The chairman of the committee: “Do you make that statement seriously?”
The chairman: “That the ordinary man who owns and operates an automobile is more likely to be a criminal than the man who arms himself?”
Frederick: “I said pistol licensees, those who have gone to the trouble of securing a license to carry weapons, are a most law-abiding body, and the perpetration of a crime by such a licensee is almost unknown.”
Frederick was threading a very thin needle.
“I am just as much against the gangster as any man,” he told the committee.
“I do not believe we should burn down the barn in order to destroy the rats,” he said, adding that he was not in favor of proposals “properly aimed at the crook” but that instead “reach the honest man” who wanted to protect his family and home.
“I think we should be careful,” he continued, “in considering the actual operation of regulatory measures to make sure that they do not hamstring the law-abiding citizen in his opposition to the crook.”
That sounds a lot like the “good guys with guns” argument that gun rights advocates use today — that if more law abiding citizens carried guns, exercising their Second Amendment right to bear arms, they could defend themselves against mass shooters and other criminals.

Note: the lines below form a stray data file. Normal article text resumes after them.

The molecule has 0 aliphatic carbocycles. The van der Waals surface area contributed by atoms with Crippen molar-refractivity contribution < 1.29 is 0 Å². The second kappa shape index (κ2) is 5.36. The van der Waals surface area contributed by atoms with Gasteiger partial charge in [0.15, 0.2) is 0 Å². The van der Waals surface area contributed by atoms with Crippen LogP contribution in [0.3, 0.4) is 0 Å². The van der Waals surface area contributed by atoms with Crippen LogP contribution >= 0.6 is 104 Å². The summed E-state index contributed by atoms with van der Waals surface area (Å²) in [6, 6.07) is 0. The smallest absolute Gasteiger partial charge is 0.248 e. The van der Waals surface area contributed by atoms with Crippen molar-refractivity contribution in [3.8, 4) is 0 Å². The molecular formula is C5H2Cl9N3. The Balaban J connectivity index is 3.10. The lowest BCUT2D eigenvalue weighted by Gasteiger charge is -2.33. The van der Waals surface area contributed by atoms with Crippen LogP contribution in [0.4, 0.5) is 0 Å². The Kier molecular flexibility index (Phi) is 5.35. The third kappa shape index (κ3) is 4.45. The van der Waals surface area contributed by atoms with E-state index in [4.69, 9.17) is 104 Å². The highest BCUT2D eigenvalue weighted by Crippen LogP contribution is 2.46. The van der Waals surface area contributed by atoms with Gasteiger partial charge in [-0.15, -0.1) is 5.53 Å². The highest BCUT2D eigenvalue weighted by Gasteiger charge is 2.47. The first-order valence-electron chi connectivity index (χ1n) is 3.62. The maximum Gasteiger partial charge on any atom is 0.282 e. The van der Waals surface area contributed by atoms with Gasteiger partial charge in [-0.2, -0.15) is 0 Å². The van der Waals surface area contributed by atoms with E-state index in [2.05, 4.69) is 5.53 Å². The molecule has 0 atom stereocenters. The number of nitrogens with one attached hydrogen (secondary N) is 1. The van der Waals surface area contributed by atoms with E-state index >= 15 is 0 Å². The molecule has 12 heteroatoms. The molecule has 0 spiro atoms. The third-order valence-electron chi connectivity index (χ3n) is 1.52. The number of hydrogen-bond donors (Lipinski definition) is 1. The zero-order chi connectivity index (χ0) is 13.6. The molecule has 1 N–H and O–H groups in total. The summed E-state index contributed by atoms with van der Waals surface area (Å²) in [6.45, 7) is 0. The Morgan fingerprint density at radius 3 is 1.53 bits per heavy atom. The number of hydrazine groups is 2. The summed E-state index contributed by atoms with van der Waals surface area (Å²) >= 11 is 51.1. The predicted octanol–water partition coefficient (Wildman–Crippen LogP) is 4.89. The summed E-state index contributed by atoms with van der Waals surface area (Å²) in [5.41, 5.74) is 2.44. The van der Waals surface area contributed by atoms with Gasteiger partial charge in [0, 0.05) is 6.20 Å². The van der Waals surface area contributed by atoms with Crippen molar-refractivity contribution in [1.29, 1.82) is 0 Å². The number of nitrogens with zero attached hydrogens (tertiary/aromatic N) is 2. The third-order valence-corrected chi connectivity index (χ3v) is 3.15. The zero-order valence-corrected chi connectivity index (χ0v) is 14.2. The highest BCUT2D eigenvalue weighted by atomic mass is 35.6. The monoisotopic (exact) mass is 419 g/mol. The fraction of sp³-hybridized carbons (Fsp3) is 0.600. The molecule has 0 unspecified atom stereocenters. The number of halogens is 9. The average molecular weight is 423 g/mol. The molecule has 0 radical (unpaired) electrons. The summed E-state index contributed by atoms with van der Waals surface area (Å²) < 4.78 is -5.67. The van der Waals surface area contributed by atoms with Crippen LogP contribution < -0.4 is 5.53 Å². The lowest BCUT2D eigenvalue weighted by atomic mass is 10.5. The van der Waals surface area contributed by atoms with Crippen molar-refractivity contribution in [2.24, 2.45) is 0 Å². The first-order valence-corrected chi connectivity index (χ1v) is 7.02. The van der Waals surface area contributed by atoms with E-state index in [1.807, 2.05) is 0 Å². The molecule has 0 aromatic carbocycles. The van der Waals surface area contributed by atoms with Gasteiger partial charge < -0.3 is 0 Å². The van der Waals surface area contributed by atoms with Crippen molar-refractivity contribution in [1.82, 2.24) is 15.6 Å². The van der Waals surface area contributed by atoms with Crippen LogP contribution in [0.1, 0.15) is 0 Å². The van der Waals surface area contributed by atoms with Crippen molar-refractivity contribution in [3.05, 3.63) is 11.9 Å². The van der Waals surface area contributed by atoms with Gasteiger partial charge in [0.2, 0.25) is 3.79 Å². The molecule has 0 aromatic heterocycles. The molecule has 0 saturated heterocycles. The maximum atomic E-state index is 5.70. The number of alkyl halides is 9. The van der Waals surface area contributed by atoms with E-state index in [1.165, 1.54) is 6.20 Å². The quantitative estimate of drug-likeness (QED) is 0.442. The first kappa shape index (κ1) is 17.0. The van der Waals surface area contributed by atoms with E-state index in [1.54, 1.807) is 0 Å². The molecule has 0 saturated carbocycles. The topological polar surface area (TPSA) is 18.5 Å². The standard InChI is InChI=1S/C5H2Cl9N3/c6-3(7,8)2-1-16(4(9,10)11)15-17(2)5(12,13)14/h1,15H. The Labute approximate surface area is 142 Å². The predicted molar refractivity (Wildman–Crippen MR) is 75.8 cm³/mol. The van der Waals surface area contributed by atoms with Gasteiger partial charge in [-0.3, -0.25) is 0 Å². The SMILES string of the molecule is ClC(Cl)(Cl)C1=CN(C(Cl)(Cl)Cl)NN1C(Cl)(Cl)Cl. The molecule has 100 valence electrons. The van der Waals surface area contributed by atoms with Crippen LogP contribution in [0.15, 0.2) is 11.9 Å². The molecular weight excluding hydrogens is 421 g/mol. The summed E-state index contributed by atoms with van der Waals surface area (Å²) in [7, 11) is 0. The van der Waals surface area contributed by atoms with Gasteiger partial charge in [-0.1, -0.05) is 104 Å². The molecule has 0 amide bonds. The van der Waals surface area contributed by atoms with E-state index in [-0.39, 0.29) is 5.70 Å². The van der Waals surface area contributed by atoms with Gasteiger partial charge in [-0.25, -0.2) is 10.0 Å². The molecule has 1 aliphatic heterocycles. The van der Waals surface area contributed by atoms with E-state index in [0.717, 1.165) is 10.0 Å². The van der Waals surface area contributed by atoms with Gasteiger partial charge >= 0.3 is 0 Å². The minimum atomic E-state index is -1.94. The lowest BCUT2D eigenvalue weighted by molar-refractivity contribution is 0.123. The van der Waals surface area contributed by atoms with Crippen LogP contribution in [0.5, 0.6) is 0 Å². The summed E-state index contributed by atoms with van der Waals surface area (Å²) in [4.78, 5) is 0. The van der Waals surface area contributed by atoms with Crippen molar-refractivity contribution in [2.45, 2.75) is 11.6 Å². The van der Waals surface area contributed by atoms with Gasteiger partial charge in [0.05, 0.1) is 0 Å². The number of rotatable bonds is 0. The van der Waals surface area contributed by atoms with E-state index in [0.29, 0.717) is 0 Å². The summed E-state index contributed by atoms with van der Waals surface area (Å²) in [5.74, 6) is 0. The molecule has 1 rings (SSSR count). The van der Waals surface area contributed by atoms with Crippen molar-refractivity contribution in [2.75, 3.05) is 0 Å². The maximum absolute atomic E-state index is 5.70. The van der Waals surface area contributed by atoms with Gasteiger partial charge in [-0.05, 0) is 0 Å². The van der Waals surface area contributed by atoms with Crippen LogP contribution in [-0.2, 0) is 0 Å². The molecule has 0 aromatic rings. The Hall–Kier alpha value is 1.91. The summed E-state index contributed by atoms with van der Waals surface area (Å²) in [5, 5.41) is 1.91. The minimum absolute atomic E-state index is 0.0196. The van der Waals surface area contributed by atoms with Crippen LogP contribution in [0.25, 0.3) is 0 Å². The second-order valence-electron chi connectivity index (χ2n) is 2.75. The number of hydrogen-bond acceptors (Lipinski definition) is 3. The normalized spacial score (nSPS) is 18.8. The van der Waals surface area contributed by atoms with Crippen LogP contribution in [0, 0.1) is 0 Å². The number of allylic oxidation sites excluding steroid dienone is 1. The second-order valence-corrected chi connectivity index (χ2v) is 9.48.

But Frederick didn’t exactly see it that way.
“I have never believed in the general practice of carrying weapons,” he testified. “I seldom carry one.”
And he didn’t see the issue in constitutional terms. In his book, Winkler notes that Frederick once wrote that the issue of self-defense and guns “lies in an enlightened public sentiment and in intelligent legislative action” and that “it is not to be found in the Constitution.”
“I think Frederick represented what the mainstream views of Americans are on guns today,” Winkler said in an interview. “You have a right to bear arms, but there is also a place for reasonable regulations. That’s where most Americans are on this issue. But that’s not where the NRA is anymore.”
The National Firearms Act of 1934 wound up with fewer restrictions on handguns while severely restricting and taxing machine guns and sawed-off shotguns.
Up until the 1970s, the NRA continued to work with the federal government on regulations, including after the assassinations of President John F. Kennedy, his brother, Robert Kennedy, and Martin Luther King Jr. In 1968, Congress passed a law curtailing mail-order guns and restricted felons, the mentally ill and drug abusers from purchasing firearms. The NRA successfully fought off a national registration of guns.
In the late 1970s, upset that the NRA leadership was giving any quarter on gun laws, a more conservative faction of the group took over, including LaPierre. Today’s NRA leaders — and fierce gun rights advocates — are not fond of looking back on previous generations of the NRA.
In 2011, someone posted excerpts from Winkler’s writings about Frederick on Guns & Ammo magazine’s online discussion forum. The subject line: “You aren’t supposed to know this … ”
The first reply came 14 minutes later: “So?”
The next reply was more philosophical.
“Then was then,” it said. “Now is now.”